Targeted questions that I would incorporate into the assessment would be: 1.Who do you live with? 2.What do you and your friends do for fun? 3.Do you and your friends ever drink alcohol or use drugs? 4.Have you ever been in a car driven by someone who was drunk or high? 5.Have you ever been in trouble with the law? 6.Are you dating? 7.Are you sexually active? 8.Have you used protection for prevention of sexually transmitted diseases and pregnancy? 9.Have you ever thought of hurting yourself?
(4), 409-412. Retrieved from Kadivar, H., Thompson, L., Wegman, M., Chisholm, T., Khan, M., Eddleton, K., Muszynski, M. & Shenkman, E. (2014). Adolescent views on comprehensive health risk assessment and counseling: Assessing gender differences. The Journal of Adolescent Health, 55 (2014), 24-32. Retrieved from Smith, G. L., & McGuinness, T. M. (2017). Adolescent psychosocial assessment: The HEEADSSS. Journal of Psychosocial Nursing & Mental Health Services, 55 (5), 24-27. Retrieved from doi: Zelazny, S., Chang, J., Burke, J., Hawk, M. & Miller, E. (2019). Adolescent and young adult women’s recommendations for establishing comfort within family planning providers’ communication about and assessment for intimate partner violence. Journal of Communication in Healthcare, 2019. doi:10.1080/17538068.2018.1560073 As the practitioner attempting to build a trusting relationship with an adolescent, I would utilize the patient-centered communication technique. Patient-centered communication, also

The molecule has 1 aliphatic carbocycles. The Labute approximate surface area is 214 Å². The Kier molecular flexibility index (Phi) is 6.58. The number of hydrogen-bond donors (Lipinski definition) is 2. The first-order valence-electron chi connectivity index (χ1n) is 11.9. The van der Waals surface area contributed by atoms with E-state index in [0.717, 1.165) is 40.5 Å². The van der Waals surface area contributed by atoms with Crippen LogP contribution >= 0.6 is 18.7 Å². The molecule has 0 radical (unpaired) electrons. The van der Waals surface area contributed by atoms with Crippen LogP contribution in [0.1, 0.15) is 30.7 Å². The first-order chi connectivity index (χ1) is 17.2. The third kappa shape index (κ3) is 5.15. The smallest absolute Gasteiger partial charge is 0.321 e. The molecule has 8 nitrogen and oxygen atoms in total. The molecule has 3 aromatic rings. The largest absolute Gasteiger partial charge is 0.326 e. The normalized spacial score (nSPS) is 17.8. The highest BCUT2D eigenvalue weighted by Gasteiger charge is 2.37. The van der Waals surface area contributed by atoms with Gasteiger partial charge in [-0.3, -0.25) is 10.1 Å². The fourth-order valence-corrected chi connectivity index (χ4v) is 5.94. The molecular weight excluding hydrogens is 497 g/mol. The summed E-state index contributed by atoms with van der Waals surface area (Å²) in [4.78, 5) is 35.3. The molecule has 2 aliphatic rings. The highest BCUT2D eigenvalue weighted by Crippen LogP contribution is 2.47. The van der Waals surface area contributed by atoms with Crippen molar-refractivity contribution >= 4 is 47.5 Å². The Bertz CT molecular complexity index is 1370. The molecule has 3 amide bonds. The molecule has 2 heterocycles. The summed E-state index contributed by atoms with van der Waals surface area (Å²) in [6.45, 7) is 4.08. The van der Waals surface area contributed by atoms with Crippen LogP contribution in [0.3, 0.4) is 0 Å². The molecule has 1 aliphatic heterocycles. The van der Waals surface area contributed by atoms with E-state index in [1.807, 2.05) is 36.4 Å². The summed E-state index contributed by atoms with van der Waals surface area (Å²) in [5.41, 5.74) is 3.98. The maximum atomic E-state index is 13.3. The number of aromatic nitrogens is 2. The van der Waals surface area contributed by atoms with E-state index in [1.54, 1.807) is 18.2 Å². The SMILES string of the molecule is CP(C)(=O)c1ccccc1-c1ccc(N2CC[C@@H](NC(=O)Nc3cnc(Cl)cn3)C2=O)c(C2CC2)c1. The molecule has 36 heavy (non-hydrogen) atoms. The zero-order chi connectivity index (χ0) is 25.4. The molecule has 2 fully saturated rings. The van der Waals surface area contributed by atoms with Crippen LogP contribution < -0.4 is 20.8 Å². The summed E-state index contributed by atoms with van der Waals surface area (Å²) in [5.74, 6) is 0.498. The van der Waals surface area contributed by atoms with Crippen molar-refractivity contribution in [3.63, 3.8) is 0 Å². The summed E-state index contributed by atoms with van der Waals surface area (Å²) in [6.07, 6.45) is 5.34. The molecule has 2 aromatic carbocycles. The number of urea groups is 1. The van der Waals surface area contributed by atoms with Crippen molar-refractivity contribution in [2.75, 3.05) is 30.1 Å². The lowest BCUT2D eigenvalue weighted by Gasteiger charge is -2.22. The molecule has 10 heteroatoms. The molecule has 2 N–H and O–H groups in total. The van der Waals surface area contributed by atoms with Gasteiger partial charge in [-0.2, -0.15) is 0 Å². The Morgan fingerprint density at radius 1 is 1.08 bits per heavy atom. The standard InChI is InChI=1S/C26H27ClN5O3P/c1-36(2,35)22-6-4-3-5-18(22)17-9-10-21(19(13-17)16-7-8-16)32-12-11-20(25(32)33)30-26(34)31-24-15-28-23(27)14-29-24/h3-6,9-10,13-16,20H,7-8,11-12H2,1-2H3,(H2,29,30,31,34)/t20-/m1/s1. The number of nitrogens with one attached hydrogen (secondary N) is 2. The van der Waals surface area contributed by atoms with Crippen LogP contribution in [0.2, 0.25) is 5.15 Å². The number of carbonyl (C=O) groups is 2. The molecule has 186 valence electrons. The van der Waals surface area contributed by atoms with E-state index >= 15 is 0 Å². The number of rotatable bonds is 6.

referred to as the biopsychosocial communication style, includes open-ended questions, information-seeking, information-giving, partnership-forming, confirming comprehension, positive talk, and seeking the patient’s perspective related to etiology and treatment (Koo et al, 2016). References Koo, L., Horowitz, A., Radice, S., Wang, M., and Kleinman, D. (2016). Nurse practitioners’ use of communication techniques: Results of a Maryland oral health literacy survey. Plos One, 11 (1), e0146545. doi:10.1371/journal.pone.0146545 Matthew Barnett Building a Health History Obtaining a complete and accurate health history is an important part of health care. To build a good history requires effective communication. Positive patient relationships are established by communication built on courtesy, comfort, connection, and confirmation (Ball, Dains, Flynn, Solomon, & Stewart, 2015). According to Ball et al. (2015), accuracy, depth, and detail are what build a good patient record.
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